Lindsay Tanner, come back! All is forgiven.
The former finance minister would have been embarrassed by this budget: despite all the stern prime ministerial repetition, it is not tough. Revenue forecasts made just six months ago have proved to be way too high, yet spending has gone on regardless. What’s more the optimistic forecasts remain just as optimistic.
Any decent CFO would be embarrassed by this budget. Revenue forecasts made just six months ago have proved to be way too high, yet spending has gone on regardless. What’s more the optimistic forecasts remain just as optimistic.
There has been an $8 billion blow out in this year’s deficit since the Mid Year Economic and Fiscal Review (MYEFO) last November, and a $10 billion blowout in next year’s deficit.
The return to surplus the year after, requiring a $26 billion turnaround in the bottom line in 12 months, is simply based on ignoring what’s happened and plugging in the same economic parameters for 2012-13 as before.
It’s certainly not based on any savings measures by the government, despite all the spin to the contrary. The net effect of decisions made since last November on this year’s budget plus the budgets of the next two years’ is actually minus $2.5 billion. That’s right, decisions by Julia Gillard and Wayne Swan are worsening the budget position, not improving it.
The supposed fiscal centrepiece of today’s budget is savings of $22 billion, mentioned several times in the Treasurer’s speech and many times in the Budget Papers. Actually it’s $21.7 billion, over four years, offset by $18.9 billion in new spending. Net savings: $2.8 billion. And the savings are mostly on the political never-never — back-ended to after the next election.
Budget Paper No.2, which lists the details of changes to revenue and expenses since last November’s MYEFO, should be avoided at all costs by delicate taxpayers — it will just make you feel sick, or furious.
Total impact of expense measures is to add $1.97 billion to this year’s outgoings and $1.7 billion to next year’s. There’s hundreds of the little buggers. A million here, a million there, pretty soon you’re talking real money … $2 billion. Fiscal rectitude it ain’t.
None of this would matter so much if the government hadn’t been promoting this as a tough budget at every opportunity over the past few weeks. It is, in fact, the budget of a government that holds 72 out of 150 seats in Parliament, and hoping to get away with using the spin of fiscal prudence rather than the reality of it.
To get the budget back into surplus, the budget papers now predict an increase in government revenue between now and 2012-13 of $73 billion, or 24% in two years. That includes a 36% increase in company tax receipts. Bear in mind that this year’s number is out by 10% from the forecast published just six months ago.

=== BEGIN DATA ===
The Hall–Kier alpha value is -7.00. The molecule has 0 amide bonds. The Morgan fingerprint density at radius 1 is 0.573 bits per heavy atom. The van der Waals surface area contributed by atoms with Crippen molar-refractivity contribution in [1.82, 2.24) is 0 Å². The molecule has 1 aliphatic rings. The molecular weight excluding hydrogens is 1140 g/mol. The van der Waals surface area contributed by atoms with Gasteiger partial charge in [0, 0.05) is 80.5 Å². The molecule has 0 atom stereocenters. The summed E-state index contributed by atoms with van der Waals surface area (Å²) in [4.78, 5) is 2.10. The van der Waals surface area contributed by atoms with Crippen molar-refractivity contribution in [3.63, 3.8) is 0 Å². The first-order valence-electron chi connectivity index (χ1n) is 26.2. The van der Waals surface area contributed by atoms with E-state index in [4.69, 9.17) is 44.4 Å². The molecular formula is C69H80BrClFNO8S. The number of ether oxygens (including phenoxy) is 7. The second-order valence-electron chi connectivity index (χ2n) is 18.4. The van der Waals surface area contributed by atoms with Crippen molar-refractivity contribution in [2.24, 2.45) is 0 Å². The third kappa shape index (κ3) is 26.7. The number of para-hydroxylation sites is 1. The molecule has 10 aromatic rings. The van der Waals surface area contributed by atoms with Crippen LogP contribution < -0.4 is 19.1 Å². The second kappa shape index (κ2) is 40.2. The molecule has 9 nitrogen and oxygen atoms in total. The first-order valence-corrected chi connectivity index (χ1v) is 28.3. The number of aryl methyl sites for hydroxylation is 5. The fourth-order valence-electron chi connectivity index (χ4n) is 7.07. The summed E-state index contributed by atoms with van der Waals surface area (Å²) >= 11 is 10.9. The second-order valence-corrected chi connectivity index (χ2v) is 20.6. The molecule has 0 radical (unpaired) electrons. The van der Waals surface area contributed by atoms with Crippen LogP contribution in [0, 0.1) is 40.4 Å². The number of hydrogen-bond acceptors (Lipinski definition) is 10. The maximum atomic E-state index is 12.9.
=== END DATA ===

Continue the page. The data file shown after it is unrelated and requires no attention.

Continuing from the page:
That increase is despite the huge impact on tax revenues caused by the global financial crisis, and spelt out in detail in the Budget Papers.
Between the 2008-09 and 2010-11 budgets, tax receipts for the current year were revised down by $54 billion, with a further $45 billion cut out of the 2011-12 number. The writedown for this year is now expected to be $40 billion.
Treasury got two big things quite wrong: it underestimated the extent of capital losses, and therefore deductions that would be available against future capital profits, and it underestimated the extent of operating losses that would be brought forward.
The sluggish share market and property market have further slowed down the recovery in capital gains tax receipts, and higher-than-expected depreciation is holding back company tax growth as well.
But even though the starting point has thus deteriorated significantly, the government has left the projections for 2012-13 and 2013-14 where they were.
Here’s how they explain this:
“…the stronger outlook for the terms of trade associated with the current mining boom that buoys the economic outlook over the next few years, is expected to flow through to higher nominal incomes and employment from 2011-12, which in turn should provide some boost to income taxes from 2012-13.”
“The improvement in the terms of trade also boosts the incomes received from commodity exports, which are expected to be reflected in stronger outlook for resource rent taxes”.
In other words, it’s a wing and a prayer budget — keep spending, let the deficit blow out, and predict with a straight face that the commodities boom will bail us out eventually.